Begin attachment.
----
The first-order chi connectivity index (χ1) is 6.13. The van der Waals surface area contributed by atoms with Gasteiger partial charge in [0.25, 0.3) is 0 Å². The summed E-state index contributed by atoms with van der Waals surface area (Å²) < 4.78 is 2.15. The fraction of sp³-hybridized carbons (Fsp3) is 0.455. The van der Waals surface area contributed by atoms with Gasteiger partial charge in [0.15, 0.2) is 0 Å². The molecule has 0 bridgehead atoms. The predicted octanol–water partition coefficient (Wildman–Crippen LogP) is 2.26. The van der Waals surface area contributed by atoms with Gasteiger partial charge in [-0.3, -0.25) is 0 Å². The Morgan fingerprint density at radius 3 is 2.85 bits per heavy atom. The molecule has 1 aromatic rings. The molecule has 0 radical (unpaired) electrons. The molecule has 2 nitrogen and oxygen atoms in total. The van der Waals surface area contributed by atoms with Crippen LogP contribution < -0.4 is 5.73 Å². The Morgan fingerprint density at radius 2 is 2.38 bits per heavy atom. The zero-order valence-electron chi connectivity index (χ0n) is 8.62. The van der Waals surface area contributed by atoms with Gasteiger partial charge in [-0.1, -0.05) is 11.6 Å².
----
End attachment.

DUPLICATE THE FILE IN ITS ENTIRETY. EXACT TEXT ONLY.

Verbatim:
The first-order chi connectivity index (χ1) is 6.13. The van der Waals surface area contributed by atoms with Gasteiger partial charge in [0.25, 0.3) is 0 Å². The summed E-state index contributed by atoms with van der Waals surface area (Å²) < 4.78 is 2.15. The fraction of sp³-hybridized carbons (Fsp3) is 0.455. The van der Waals surface area contributed by atoms with Gasteiger partial charge in [0.15, 0.2) is 0 Å². The molecule has 0 bridgehead atoms. The predicted octanol–water partition coefficient (Wildman–Crippen LogP) is 2.26. The van der Waals surface area contributed by atoms with Gasteiger partial charge in [-0.3, -0.25) is 0 Å². The Morgan fingerprint density at radius 3 is 2.85 bits per heavy atom. The molecule has 1 aromatic rings. The molecule has 0 radical (unpaired) electrons. The molecule has 2 nitrogen and oxygen atoms in total. The van der Waals surface area contributed by atoms with Crippen LogP contribution < -0.4 is 5.73 Å². The Morgan fingerprint density at radius 2 is 2.38 bits per heavy atom. The zero-order valence-electron chi connectivity index (χ0n) is 8.62. The van der Waals surface area contributed by atoms with Gasteiger partial charge in [-0.1, -0.05) is 11.6 Å².